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A sleepless study, part 2


The sleep study results came back early. The nurse from the doctor’s office called me to discuss the results, which we did. For about 40 seconds.

“You have mild sleep apnea,” she said. I knew that already. I think I told them that.

“And what should I do about it?” I asked. I figured she might say, “get a Continuous Positive Airway Pressure (CPAP) machine.” You can only get those with a prescription, which can only be obtained after a sleep study. Hence the sleep study. I wasn’t keen on the idea of a CPAP machine, but if it makes my darling wife happy, then fine. There are worse things. Like leeches. Though leeches aren’t prescribed much anymore, and very rarely for sleep apnea.

“Exercise more and lose weight,” said the nurse.

“Okay,” I said. I already knew that, too.

I thanked her and hung up, wondering why I bother dealing with the medical profession. I think I only do it for the entertainment value. That, and because I don’t like operating on myself.

  1. 2012-05-07T03:22:26-04:00 03:22

    Welcome to Adventures In CPAPland…

    It did work for me but my apnea has worsened. So they jacked up the pressure from 10 to 18. Great. That jump in pressure was waking me up and my ears would ring after a while. Now it’s down to 15 and over time they plan to raise it gradually — which seems what they should have done in the first place.

    BTW, did you know that you don’t have to wait for the place where you buy your CPAP to adjust the pressure? It seems you can Google a copy of the manual they don’t give to patients, the one they remove it from the packaging. Not to say that someone I know got fed up waiting for the pressure to be lowered and did it itself because the local provider has cut back its staff and its hard to get an appointment for have the machine adjusted. After all, adjusting the pressure on your own — Danger, Will Robinson! That’s like self-medicating yourself. After all, doctors and medical technicians know best. So suffer and don’t void that warranty.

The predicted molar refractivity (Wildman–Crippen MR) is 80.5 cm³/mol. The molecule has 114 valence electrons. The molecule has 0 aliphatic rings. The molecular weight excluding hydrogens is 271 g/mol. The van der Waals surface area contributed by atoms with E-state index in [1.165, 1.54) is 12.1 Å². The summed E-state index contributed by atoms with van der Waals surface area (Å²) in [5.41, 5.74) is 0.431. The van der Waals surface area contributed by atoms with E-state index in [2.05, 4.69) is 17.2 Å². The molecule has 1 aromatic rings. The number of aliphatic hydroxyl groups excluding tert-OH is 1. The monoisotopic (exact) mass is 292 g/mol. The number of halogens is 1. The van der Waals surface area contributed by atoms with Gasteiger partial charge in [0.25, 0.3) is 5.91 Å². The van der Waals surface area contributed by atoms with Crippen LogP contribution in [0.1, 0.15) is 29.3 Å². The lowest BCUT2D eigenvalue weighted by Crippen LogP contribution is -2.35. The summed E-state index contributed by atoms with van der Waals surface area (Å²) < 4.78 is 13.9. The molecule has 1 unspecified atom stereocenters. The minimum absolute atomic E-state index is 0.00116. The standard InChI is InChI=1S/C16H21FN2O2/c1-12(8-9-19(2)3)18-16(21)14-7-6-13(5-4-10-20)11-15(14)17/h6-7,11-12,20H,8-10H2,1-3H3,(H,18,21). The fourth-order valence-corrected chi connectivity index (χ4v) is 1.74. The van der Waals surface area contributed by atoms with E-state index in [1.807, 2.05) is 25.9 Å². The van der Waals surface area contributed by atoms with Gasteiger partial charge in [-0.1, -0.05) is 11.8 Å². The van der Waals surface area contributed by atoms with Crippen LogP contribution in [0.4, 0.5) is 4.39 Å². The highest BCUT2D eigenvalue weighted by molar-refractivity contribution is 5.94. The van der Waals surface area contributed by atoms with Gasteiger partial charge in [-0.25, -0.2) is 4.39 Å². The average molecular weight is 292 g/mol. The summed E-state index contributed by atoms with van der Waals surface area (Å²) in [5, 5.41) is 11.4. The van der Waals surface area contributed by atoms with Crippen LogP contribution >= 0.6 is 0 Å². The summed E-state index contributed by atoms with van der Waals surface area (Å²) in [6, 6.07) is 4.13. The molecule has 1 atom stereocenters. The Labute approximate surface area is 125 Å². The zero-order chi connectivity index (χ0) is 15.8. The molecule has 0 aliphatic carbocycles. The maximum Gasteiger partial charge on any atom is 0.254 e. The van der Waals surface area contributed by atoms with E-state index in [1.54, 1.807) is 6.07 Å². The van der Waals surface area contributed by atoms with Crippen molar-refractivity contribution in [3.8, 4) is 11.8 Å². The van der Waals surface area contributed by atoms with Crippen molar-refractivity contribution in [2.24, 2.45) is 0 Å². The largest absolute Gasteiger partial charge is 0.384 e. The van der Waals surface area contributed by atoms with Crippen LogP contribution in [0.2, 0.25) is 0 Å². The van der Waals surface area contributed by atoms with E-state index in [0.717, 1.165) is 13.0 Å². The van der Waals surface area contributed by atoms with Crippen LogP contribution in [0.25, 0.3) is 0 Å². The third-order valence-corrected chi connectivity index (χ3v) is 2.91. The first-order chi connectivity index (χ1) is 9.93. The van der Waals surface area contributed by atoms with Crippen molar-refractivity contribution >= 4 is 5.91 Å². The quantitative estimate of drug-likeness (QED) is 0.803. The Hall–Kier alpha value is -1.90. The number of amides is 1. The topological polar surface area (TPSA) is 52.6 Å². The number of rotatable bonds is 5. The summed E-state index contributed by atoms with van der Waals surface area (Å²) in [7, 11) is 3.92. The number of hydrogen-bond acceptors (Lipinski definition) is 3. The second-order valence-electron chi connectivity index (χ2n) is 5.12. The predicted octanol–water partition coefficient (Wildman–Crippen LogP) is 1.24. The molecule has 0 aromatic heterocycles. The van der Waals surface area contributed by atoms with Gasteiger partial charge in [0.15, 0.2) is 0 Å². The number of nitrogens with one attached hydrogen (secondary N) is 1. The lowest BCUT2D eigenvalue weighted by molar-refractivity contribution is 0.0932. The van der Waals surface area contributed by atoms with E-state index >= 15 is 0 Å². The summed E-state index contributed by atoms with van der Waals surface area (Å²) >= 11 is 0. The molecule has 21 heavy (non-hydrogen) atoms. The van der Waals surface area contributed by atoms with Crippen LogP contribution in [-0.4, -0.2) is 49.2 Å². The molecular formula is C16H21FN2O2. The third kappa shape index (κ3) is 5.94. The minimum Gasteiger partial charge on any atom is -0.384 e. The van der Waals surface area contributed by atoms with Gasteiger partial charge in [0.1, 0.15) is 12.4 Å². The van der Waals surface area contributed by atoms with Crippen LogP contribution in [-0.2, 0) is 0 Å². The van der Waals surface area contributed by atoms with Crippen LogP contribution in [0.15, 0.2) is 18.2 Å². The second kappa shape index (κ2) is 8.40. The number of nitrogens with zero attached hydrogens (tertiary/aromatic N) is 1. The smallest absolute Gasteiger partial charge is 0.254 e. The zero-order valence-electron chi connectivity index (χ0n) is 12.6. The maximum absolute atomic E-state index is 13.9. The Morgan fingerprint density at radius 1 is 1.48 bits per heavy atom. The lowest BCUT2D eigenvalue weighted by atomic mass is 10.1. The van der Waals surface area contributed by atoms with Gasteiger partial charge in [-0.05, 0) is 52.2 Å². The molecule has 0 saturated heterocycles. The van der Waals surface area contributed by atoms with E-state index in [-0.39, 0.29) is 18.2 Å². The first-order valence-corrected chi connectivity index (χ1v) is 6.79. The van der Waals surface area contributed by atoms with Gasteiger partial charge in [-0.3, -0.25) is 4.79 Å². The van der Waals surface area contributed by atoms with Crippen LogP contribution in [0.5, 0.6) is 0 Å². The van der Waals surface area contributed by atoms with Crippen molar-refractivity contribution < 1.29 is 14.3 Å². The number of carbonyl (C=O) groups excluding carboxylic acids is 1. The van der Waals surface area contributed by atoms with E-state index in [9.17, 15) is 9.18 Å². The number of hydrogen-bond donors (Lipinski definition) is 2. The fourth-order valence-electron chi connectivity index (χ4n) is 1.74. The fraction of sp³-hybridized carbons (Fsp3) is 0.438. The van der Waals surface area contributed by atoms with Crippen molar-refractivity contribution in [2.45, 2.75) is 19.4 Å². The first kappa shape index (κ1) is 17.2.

2. 2012-05-04T10:52:51-04:00 10:52

    I had a sleep study done. While my O2 levels dropped during my sleep, it wasn’t enough to be categorized as apnea. It was all attributed to my allergies. Which is what I told my GP and what I’ve been telling my husband for years. He on the other hand, has a CPAP. So really, he can’t even hear me snore too often.


  3. 2012-05-03T03:08:37-04:00 03:08

    I often wonder how much better one of those machines are, though. They’re pretty noisy aren’t they?

    I think “Exercise and lose weight” is the standard mantra of the health profession these days .. and fair enough, I suppose. Easier said than done for many, though.


  4. 2012-05-02T23:29:14-04:00 23:29

    Hmmmm…. that seems like a bit of a waste of time. though maybe it’s reassuring for your wife to know the medical profession considers your sleep apnea “mild”


  5. winsomebella permalink
    2012-05-02T23:27:40-04:00 23:27

    I would take a


    • winsomebella permalink
      2012-05-02T23:28:29-04:00 23:28

      Ooops. I would take a machine over a leech, any day.


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